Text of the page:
4-Inch Brick Veneer Over Wood Frame or
8-Inch Hollow Concrete Masonry
1-Story
19
15
12
10
8
7
2-Story
25
19
15
13
11
10
3-Story
31
23
19
16
13
12
8-Inch Solid or Fully Grouted Masonry
1-Story
22
17
13
11
10
9
2-Story
31
23
19
16
13
12
3-Story
40
30
24
20
17
15


farm building on a stacked stone foundationLoad Bearing Capacity
So how do you know what the load bearing capacity of your soil is? You could have a soils engineer take a sample and test it.

That probably won't be necessary, unless the building official requires it. In all likelihood your subcontractor and/or the building official will know what kinds of soils are typical in your area and what kinds of footings and foundations will be acceptable.

Active Soils
Active soils are very fine particle clay soils, e.g. Bentonite, that expand when they absorb moisture. If active soils are present in your area, your footing and foundation system must be designed by a structural engineer who is familiar and experienced with these conditions. These footing/foundation systems are drain tile along the footingcomplex.

The engineer may require the home to rest on concrete piers, called caissons, dug down to bedrock, and the use of special "void materials" to keep the expansive soils from causing the foundation to move.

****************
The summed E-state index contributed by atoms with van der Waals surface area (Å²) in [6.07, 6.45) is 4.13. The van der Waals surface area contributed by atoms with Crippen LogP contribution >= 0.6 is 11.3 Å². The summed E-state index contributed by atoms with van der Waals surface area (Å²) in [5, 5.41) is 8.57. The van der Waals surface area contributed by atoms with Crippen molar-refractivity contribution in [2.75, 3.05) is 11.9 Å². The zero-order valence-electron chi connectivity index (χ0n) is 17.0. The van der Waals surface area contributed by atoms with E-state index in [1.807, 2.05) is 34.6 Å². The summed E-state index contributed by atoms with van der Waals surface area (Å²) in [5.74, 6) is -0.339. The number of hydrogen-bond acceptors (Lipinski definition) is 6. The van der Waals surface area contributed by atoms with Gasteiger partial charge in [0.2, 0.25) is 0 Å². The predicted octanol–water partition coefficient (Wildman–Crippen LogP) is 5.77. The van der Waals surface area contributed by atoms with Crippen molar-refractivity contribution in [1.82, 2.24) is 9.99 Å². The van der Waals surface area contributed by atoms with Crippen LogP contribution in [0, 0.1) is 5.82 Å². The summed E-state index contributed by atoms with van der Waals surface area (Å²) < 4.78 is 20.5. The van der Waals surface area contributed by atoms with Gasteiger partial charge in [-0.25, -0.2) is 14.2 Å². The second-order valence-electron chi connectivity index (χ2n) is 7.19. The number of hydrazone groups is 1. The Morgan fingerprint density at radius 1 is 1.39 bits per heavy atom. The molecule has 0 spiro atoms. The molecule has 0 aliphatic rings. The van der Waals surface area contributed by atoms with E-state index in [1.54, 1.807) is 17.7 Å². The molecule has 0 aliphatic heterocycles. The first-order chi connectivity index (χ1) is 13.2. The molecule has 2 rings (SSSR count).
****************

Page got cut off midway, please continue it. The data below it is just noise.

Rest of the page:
Do not try to design this system yourself. It requires special knowledge and testing of the soils present on your lot.

Draining
Footings should be well drained to prevent the damage that water pressure and freezing water can cause. This is accomplished with sand, gravel, and drain pipes.

footing drain

 

keyed footing

Keys
A footing key is a groove of some king formed on the top of the footing, down the center lengthwise.

It's purpose is to keep a concrete foundation wall poured on top of the footing from shifting from side to side.

Rebar sticking up out of the footing is also a good solution. Note that chances of such movement is pretty remote unless you are in an earthquake or active soils area, in which case you will be taking other, more extreme measures to keep your home from falling down!